Lively, entertaining reviews of, and essays on, old and newer films and everything relating to them, written by professional author William Schoell.

Thursday, January 13, 2011


V (1983 four hour two-part mini-series). Written and directed by Kenneth Johnson.

Those who enjoy the new weekly V series may be interested in looking back at the original mini-series which aired nearly thirty years ago. My advice is not to bother, as the new TV show is much, much better, and the original V is nowhere near as good as the earlier sci fi alien invasion show The Invaders. Supposedly friendly aliens land on Earth in huge spaceships asking for our help and offering their knowledge in exchange. They are actually reptiles in human guise and eat mice, rats -- and people. They conspire against earth's scientists by fabricating a supposed plot by these scientists to conspire against them. In what seems like short order the aliens create an atmosphere of fear and paranoia, basically a police state, and have pretty much taken over, while some humans become quislings and collaborators. The analogy to Nazi Germany is cemented in a memorable scene in which a Jewish man explains to his son why he has to hide a scientist neighbor and her family. Marc Singer is a photojournalist who is pursued by the aliens even as he tries to expose them, and Jane Badler is Diana, a sadistic member of the invading force. The score sounds like an inept, pallid imitation of Herrmann's music for North by Northwest. Myron Healey, Andrew Prine, Robert Englund and William Russ are also in the cast.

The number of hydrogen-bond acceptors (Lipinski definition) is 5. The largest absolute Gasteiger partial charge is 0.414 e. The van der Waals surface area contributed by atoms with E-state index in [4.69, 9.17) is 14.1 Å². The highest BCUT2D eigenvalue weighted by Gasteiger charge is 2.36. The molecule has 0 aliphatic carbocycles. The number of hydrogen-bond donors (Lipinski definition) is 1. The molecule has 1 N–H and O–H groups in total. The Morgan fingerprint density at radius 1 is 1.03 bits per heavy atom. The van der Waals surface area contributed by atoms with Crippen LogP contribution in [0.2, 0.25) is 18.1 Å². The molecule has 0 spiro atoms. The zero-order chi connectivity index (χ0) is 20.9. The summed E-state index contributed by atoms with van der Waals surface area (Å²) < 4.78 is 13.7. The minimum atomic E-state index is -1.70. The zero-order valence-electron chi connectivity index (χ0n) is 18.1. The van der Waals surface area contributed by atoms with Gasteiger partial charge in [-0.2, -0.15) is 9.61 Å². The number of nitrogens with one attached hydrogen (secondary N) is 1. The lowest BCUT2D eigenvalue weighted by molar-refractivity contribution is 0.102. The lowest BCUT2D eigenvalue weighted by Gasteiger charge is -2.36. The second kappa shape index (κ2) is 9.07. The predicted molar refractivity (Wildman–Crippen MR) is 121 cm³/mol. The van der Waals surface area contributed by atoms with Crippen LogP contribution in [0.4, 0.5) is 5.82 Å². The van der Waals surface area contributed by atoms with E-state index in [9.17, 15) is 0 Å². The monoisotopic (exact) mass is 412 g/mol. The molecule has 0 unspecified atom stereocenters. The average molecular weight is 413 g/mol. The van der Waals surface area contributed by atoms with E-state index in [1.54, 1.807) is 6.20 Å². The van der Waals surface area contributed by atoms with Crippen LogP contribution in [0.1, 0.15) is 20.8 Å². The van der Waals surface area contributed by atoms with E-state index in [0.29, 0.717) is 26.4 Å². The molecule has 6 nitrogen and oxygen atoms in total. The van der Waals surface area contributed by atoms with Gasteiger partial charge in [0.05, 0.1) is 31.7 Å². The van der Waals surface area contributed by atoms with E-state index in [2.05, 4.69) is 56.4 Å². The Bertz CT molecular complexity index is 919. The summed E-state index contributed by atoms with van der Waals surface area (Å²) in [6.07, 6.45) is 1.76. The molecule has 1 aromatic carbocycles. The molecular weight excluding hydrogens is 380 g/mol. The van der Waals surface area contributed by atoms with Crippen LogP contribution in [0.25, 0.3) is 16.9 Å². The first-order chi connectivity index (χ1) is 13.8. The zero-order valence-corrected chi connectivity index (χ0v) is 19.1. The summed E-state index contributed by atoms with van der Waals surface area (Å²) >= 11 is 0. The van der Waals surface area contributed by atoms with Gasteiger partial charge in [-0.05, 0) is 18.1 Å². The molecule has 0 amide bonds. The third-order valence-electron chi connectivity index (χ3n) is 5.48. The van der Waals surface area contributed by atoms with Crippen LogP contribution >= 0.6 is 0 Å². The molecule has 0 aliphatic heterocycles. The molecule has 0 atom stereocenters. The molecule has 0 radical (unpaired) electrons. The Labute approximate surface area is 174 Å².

Verdict: Somewhat entertaining but minor-league. **1/2.

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